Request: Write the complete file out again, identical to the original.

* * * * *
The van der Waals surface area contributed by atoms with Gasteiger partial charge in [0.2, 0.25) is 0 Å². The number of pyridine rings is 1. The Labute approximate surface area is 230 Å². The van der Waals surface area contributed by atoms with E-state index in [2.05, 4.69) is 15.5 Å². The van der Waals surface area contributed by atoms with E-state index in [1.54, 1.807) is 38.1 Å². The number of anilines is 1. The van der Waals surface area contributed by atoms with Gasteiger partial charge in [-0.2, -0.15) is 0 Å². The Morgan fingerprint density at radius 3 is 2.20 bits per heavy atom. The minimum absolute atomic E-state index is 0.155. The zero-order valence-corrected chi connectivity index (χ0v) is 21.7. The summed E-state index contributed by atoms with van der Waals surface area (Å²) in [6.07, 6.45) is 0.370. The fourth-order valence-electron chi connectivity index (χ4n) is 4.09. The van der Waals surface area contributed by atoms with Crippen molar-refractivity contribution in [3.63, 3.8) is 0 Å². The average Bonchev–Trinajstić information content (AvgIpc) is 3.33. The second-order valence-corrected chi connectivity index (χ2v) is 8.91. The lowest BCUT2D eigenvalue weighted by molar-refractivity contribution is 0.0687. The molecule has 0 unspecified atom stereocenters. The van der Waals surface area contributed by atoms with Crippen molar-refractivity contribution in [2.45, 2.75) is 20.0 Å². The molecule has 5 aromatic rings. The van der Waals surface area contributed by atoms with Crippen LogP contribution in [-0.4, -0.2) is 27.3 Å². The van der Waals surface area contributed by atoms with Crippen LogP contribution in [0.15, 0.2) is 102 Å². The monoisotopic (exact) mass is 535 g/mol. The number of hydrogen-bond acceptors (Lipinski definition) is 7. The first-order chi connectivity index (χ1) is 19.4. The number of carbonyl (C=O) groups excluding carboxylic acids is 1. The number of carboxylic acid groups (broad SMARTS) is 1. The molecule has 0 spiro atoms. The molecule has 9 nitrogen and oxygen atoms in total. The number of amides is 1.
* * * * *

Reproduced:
The van der Waals surface area contributed by atoms with Gasteiger partial charge in [0.2, 0.25) is 0 Å². The number of pyridine rings is 1. The Labute approximate surface area is 230 Å². The van der Waals surface area contributed by atoms with E-state index in [2.05, 4.69) is 15.5 Å². The van der Waals surface area contributed by atoms with E-state index in [1.54, 1.807) is 38.1 Å². The number of anilines is 1. The van der Waals surface area contributed by atoms with Gasteiger partial charge in [-0.2, -0.15) is 0 Å². The Morgan fingerprint density at radius 3 is 2.20 bits per heavy atom. The minimum absolute atomic E-state index is 0.155. The zero-order valence-corrected chi connectivity index (χ0v) is 21.7. The summed E-state index contributed by atoms with van der Waals surface area (Å²) in [6.07, 6.45) is 0.370. The fourth-order valence-electron chi connectivity index (χ4n) is 4.09. The van der Waals surface area contributed by atoms with Crippen molar-refractivity contribution in [3.63, 3.8) is 0 Å². The average Bonchev–Trinajstić information content (AvgIpc) is 3.33. The second-order valence-corrected chi connectivity index (χ2v) is 8.91. The lowest BCUT2D eigenvalue weighted by molar-refractivity contribution is 0.0687. The molecule has 0 unspecified atom stereocenters. The van der Waals surface area contributed by atoms with Crippen molar-refractivity contribution in [2.45, 2.75) is 20.0 Å². The molecule has 5 aromatic rings. The van der Waals surface area contributed by atoms with Crippen LogP contribution in [-0.4, -0.2) is 27.3 Å². The van der Waals surface area contributed by atoms with Crippen LogP contribution in [0.15, 0.2) is 102 Å². The monoisotopic (exact) mass is 535 g/mol. The number of hydrogen-bond acceptors (Lipinski definition) is 7. The first-order chi connectivity index (χ1) is 19.4. The number of carbonyl (C=O) groups excluding carboxylic acids is 1. The number of carboxylic acid groups (broad SMARTS) is 1. The molecule has 0 spiro atoms. The molecule has 9 nitrogen and oxygen atoms in total. The number of amides is 1.